Thanks for all input so far!

I expect the way that battery sensor works, it has a small resistance, the computer measures the voltage across, and from that knows the current flow into and out of the battery, and which direction the current is moving. For example, in the diagram below, if rrrrr is the resistance, and the current would be moving from left to right b/c the + voltage is on the left. If rrrrr was 0.1 ohm, and the voltage difference was 0.1 volt, the computer would know there was 1 amp flow from left to right. By adding up all the current flows in and out, the computer can keep track of the current state of the battery’s charge.

Since it’s a pretty simple gadget, if it failed, the most likely the failure mode would be one or both of the voltage inputs isn’t making it to the computer. The second most likely, rrrrrrr somehow changed resistance. When you get the new one, suggest to compare the resistances of the two versions.

“+” voltage…rrrrrrrrrrr… - voltage

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That makes a lot of sense. I also thought it was interesting because I didn’t get any continuity reading from the negative terminal to the inside of the attached sensor(where the other lead clips in)??

Part arriving next Wednesday🤞🏼

The resistance (rrrrrrr in diagram above) is probably between the battery post and the harness wires that connect to the sensor ass’y. Click on the photo in the link above for a close-up view. There should be good continuity from the battery post to where the thick, black harness wires connect. There’s probably some resistance in that path, but it would be so small DVM’s couldn’t measure it. The little black plastic box likely contains some signal-conditioning electronics, so there may not be any continuity from where the harness wires connect through that box to the signal connector which presumably goes to the computer. In fact there’s pretty good chance there’s an amplifier in that box, and post-amplification, the signal (representing the measured current) is communicated to the computer via a pulse-technique, done that way to minimize electrical interference corrupting the current signal.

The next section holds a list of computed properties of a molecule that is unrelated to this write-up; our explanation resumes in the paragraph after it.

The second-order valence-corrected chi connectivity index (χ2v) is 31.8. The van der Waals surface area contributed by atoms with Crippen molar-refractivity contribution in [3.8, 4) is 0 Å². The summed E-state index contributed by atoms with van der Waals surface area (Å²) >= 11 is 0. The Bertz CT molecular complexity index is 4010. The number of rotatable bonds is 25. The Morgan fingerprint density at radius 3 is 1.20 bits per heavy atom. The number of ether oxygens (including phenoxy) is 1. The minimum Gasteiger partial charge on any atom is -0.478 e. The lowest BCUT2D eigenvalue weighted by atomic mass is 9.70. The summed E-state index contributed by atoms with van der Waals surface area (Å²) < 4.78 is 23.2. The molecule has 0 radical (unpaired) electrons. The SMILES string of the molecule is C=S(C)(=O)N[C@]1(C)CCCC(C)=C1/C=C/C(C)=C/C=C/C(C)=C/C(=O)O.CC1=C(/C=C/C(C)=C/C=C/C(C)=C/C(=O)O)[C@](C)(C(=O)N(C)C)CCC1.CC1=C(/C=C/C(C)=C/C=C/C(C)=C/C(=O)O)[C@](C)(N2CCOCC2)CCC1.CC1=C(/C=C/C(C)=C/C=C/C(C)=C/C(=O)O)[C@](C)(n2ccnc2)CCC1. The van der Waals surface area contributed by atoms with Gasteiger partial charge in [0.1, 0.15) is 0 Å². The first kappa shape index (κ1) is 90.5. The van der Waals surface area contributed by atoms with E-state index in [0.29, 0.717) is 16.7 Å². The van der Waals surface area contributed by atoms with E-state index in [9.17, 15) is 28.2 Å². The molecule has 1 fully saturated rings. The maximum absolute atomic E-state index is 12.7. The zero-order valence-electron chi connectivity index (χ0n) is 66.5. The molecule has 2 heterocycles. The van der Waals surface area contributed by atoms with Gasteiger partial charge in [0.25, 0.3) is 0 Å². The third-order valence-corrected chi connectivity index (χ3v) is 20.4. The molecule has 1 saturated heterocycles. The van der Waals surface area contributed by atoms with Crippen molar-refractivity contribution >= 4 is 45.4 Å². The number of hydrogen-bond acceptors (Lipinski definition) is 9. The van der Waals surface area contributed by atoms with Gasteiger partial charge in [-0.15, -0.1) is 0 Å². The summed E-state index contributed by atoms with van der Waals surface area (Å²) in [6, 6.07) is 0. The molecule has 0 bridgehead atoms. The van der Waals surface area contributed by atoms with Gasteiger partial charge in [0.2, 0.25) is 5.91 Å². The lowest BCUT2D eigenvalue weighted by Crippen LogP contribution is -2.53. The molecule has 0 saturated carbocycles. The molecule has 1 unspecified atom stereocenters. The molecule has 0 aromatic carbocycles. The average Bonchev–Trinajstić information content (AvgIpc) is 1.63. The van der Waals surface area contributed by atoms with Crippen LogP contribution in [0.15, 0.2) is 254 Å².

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Hello Everyone,

Received the new sensor early today and unfortunately battery light came on after turning car off and then back on. Is it possible the new alternator is malfunctioning, or would I not be getting the 14.5 volts sometimes?

Though car fires right up, could it be starter related?? I’m just at a loss right now. Thanks for all your helping thus far!!

I expect you’re going to need some Hyundai expertise to resolve. My guess, the power-train computer got confused by the battery and/or alternator replacement. It’s possible all that’s needed is to inform computer (via a scan tool) taht those parts have been replaced, causing the computer to recalculate its charging system algorithm parameters.

Suggest to explain the details of why the alternator & battery were replaced?

Also suggest to save the old battery current sensor.

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Rebuilt off-brand parts store alternator? Or a name brand new unit?

Some parts stores have alternator test fixtures. Used when a customer believes the alternator they parts store sourced is faulty right out of the box. Your symptoms are not one of the common alternator failure modes though.